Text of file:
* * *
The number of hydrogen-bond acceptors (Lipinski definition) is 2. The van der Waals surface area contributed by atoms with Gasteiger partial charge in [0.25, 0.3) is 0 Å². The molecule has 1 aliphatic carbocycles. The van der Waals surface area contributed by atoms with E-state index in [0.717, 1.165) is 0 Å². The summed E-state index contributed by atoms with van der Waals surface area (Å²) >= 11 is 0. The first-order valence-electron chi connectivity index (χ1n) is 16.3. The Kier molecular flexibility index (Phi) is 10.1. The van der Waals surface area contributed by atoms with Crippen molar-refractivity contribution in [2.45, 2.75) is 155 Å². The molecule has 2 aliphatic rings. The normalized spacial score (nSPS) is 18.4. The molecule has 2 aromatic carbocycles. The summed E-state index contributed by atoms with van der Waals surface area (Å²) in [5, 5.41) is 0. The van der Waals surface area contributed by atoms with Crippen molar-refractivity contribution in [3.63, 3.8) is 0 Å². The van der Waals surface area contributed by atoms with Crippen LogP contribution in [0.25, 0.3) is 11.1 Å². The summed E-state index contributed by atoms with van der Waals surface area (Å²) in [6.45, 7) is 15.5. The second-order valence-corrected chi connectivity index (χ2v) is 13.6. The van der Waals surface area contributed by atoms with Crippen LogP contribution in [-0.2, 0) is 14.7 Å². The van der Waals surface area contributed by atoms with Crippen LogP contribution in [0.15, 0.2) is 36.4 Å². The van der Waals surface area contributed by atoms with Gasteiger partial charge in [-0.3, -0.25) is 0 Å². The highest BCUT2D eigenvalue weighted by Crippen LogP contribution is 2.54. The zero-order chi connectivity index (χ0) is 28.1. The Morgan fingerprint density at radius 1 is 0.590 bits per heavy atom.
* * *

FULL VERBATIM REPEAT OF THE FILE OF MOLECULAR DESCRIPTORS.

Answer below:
The number of hydrogen-bond acceptors (Lipinski definition) is 2. The van der Waals surface area contributed by atoms with Gasteiger partial charge in [0.25, 0.3) is 0 Å². The molecule has 1 aliphatic carbocycles. The van der Waals surface area contributed by atoms with E-state index in [0.717, 1.165) is 0 Å². The summed E-state index contributed by atoms with van der Waals surface area (Å²) >= 11 is 0. The first-order valence-electron chi connectivity index (χ1n) is 16.3. The Kier molecular flexibility index (Phi) is 10.1. The van der Waals surface area contributed by atoms with Crippen molar-refractivity contribution in [2.45, 2.75) is 155 Å². The molecule has 2 aliphatic rings. The normalized spacial score (nSPS) is 18.4. The molecule has 2 aromatic carbocycles. The summed E-state index contributed by atoms with van der Waals surface area (Å²) in [5, 5.41) is 0. The van der Waals surface area contributed by atoms with Crippen molar-refractivity contribution in [3.63, 3.8) is 0 Å². The van der Waals surface area contributed by atoms with Crippen LogP contribution in [0.25, 0.3) is 11.1 Å². The summed E-state index contributed by atoms with van der Waals surface area (Å²) in [6.45, 7) is 15.5. The second-order valence-corrected chi connectivity index (χ2v) is 13.6. The van der Waals surface area contributed by atoms with Crippen LogP contribution in [-0.2, 0) is 14.7 Å². The van der Waals surface area contributed by atoms with Crippen LogP contribution in [0.15, 0.2) is 36.4 Å². The van der Waals surface area contributed by atoms with Gasteiger partial charge in [-0.3, -0.25) is 0 Å². The highest BCUT2D eigenvalue weighted by Crippen LogP contribution is 2.54. The zero-order chi connectivity index (χ0) is 28.1. The Morgan fingerprint density at radius 1 is 0.590 bits per heavy atom.